Schumacher College, of which you are a founder, is known for its unique learning processes. Can you tell us a little about what makes the college so special?
Schumacher College is a centre of transformative learning. Much of education in the world is based on information whereas Schumacher College focuses on information accompanied by transformation. This means that the students at Schumacher College study ecology as well as practice it through simple living, gardening and participating in domestic activities such as cooking and cleaning. Every week students spend time in nature as we believe that nature is our greatest teacher and only by being in nature can we learn to love nature and respect nature. Schumacher College is a trans-disciplinary learning centre where we see all subjects are connected so we take a holistic approach rather than a fragmentary approach.
What are the challenges facing corporations today?
Corporations are faced with the problem of peak oil. Most of our production, transportation and distribution are dependent on fossil fuel and that is running out and prices are increasing. In any case the use of fossil fuel is contributing towards global warming and climate change so one of the biggest challenges to corporations is to find alternative sources of energy. In my view nuclear energy of not the answer, the raw material for nuclear energy is uranium which will also be in short supply. We don’t know the unintended consequences of nuclear waste. So those who are wise leaders of corporations have to think through and develop technologies which run on natural energy.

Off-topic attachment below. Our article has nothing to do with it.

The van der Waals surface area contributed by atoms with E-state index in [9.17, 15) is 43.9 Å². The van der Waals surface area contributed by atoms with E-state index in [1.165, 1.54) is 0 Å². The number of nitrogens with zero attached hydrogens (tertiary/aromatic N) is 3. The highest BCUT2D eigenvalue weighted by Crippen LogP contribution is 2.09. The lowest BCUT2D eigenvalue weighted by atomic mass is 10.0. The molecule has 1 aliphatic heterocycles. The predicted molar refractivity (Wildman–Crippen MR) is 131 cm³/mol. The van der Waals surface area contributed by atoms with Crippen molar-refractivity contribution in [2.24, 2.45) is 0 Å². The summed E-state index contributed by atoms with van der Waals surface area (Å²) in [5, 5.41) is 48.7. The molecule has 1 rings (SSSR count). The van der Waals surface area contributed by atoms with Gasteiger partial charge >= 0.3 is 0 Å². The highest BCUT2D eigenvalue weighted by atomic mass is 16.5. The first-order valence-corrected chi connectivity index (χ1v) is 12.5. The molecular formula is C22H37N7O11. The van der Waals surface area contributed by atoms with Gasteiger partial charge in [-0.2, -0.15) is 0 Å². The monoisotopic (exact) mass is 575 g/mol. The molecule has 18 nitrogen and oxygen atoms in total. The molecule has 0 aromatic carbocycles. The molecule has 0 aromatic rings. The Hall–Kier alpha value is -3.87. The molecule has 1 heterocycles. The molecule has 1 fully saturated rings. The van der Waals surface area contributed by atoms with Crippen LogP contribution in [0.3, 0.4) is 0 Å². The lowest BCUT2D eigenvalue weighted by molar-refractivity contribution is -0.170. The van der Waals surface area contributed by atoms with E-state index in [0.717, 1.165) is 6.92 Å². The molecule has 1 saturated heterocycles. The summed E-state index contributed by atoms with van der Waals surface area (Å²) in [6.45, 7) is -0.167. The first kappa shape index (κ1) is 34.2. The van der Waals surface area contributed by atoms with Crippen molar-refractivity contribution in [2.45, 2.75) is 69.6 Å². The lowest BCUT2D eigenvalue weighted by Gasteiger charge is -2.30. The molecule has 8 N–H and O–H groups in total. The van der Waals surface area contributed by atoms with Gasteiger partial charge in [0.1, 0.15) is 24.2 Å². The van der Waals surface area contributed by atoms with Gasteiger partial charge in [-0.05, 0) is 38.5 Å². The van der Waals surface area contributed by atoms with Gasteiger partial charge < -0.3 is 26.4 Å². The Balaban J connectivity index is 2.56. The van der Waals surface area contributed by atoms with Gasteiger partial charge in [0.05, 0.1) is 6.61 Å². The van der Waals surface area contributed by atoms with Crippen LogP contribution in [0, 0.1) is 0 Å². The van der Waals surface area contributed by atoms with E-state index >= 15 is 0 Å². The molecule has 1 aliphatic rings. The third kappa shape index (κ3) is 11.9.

What are the new competences that people in corporations need to develop for our changing world?
In the last 50 years corporations have had a belief in globalisation and getting bigger and bigger to maximise profit. In the next 50 years the pendulum has to swing back and find a place somewhere in the middle. E F Schumacher wrote ‘Small is Beautiful’ and many other wise economists have spoken about local economy so the corporations need to develop competence in transformation themselves into smaller units of local operations deriving their resources locally and finance can move globally without moving the goods and services.
What is the role of education in a changing and complex world?
The present educational system is training young people to find jobs. In the age of technology and mass production jobs are fast disappearing. Most countries, rich or poor, are suffering from huge unemployment. Education is spreading widely and if educated people are seeking jobs but all the jobs are done by machinery then where are the jobs going to come from? Soon the challenge for education is to shift the paradigm from jobs to right livelihood which means that young people should be able to be creative and find a way of earning their living with their own ingenuity and their own resources.
As a pilgrim in this world, what is the most important lesson that you have learnt for yourself?
As a pilgrim I have learnt to let go of my ego and develop a sense of humility and gratitude. Ego leads to greed where as gratitude leads to relationship and mutuality. Ego leads to separation and gratitude leads to connectivity so I have learnt to have less ego and more gratitude.